WARF: P100225US02

Improving Biomass Conversion Efficiency by Modifying Lignin so Plant Cell Walls Are More Digestible and Fermentable


John Ralph, John Grabber, Ronald Hatfield, Fachuang Lu

The Wisconsin Alumni Research Foundation (WARF) is seeking commercial partners interested in developing a method for modifying lignin that has the potential to deliver quantum improvements in biomass processing for bioenergy production and papermaking.
OVERVIEWLignocellulosic biomass is a very desirable feedstock for biofuel production. If the fermentation process for lignocellulose could be optimized, conversion of this biomass could yield 25 to 50 billion gallons of ethanol or other biofuels per year.

However, lignocellulose, which is composed of lignin, cellulose and hemicelluloses, is resistant to chemical or enzymatic hydrolysis. This resistance is a key limiting step in the conversion of biomass into fermentable sugars. Currently, pretreatment steps, which involve heating the biomass to high (170°C or greater) temperatures, using large amounts of water and/or using caustic acids or bases, are required before biorefining of lignocellulosic biomass.

Lignin also must be degraded or modified during paper manufacturing to make the desirable cellulose fibers available.  But current pulping techniques require high amounts of energy, harsh chemicals or large quantities of wood and can result in poor quality paper.
THE INVENTIONWisconsin researchers have demonstrated that lignin may be engineered to be more digestible and fermentable by structurally altering the lignin so its monomer complement incorporates coniferyl and/or sinapyl ferulate. This allows biomass polysaccharides to be utilized more efficiently and sustainably, which should reduce inputs for energy, pressure vessel construction and bleaching during papermaking, and lessen pretreatment and enzyme costs associated with biomass conversion.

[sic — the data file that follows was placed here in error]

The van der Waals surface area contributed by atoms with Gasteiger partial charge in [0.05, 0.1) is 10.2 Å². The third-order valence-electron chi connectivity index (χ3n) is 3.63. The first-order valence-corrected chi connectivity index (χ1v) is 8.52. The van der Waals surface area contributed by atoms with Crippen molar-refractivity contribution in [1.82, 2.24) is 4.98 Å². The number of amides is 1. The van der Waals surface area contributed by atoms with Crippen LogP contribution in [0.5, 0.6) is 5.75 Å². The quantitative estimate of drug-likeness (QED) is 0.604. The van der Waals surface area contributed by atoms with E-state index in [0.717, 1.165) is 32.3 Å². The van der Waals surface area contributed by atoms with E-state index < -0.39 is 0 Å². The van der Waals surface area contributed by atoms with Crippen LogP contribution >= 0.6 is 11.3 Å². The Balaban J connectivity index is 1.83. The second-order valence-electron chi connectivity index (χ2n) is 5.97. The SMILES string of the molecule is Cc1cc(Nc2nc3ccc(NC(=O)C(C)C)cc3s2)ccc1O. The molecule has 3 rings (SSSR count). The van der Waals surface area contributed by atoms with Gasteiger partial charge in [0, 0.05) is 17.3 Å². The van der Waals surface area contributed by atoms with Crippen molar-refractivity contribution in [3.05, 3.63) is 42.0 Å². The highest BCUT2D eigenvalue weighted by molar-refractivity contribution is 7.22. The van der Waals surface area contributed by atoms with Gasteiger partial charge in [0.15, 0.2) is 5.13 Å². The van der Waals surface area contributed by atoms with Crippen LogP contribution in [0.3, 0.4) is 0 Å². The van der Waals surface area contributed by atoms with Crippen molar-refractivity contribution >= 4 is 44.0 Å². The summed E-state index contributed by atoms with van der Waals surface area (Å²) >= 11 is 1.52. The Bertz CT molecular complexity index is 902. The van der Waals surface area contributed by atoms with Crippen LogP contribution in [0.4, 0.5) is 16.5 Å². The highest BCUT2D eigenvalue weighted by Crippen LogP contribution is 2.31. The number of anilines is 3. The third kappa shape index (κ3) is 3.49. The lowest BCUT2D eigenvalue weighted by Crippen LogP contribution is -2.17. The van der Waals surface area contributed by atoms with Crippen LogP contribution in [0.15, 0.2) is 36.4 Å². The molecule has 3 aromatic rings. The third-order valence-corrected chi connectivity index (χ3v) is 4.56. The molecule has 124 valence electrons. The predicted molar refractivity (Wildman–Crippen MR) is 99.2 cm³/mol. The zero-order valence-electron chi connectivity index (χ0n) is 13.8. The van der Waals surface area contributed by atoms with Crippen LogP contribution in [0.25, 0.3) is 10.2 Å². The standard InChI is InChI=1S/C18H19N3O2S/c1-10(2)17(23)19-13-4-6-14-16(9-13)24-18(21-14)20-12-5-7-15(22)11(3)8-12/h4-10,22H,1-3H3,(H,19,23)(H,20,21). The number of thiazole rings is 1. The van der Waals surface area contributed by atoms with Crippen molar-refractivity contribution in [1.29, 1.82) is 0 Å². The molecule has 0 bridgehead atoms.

• Conversion of lignocellulosic biomass to biofuels and industrially important chemicals
  • Production of pulp for papermaking
  • Production of animal feeds and forages
  • By reducing the severity of the required pretreatment step, this discovery should lead to savings in both energy costs and water consumption.
  • May enable sustainable local processing without massive facility costs
  • Processing low-density plant materials locally may decrease transportation costs and reduce greenhouse emissions.
  • May make animal feed more digestible
  • Applicable to all types of plants
STAGE OF DEVELOPMENTThe modified lignin has been demonstrated in a model cell wall system, and the researchers now have a plant gene that may be used to produce the required monolignol ferulate conjugates. Plants that express the conjugate and contain the altered lignin have been engineered.

The development of this technology was supported by WARF Accelerator. WARF Accelerator selects WARF's most commercially promising technologies and provides expert assistance and funding to enable achievement of commercially significant milestones. WARF believes that these technologies are especially attractive opportunities for licensing.
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For current licensing status, please contact Jennifer Gottwald at or 608-960-9854.
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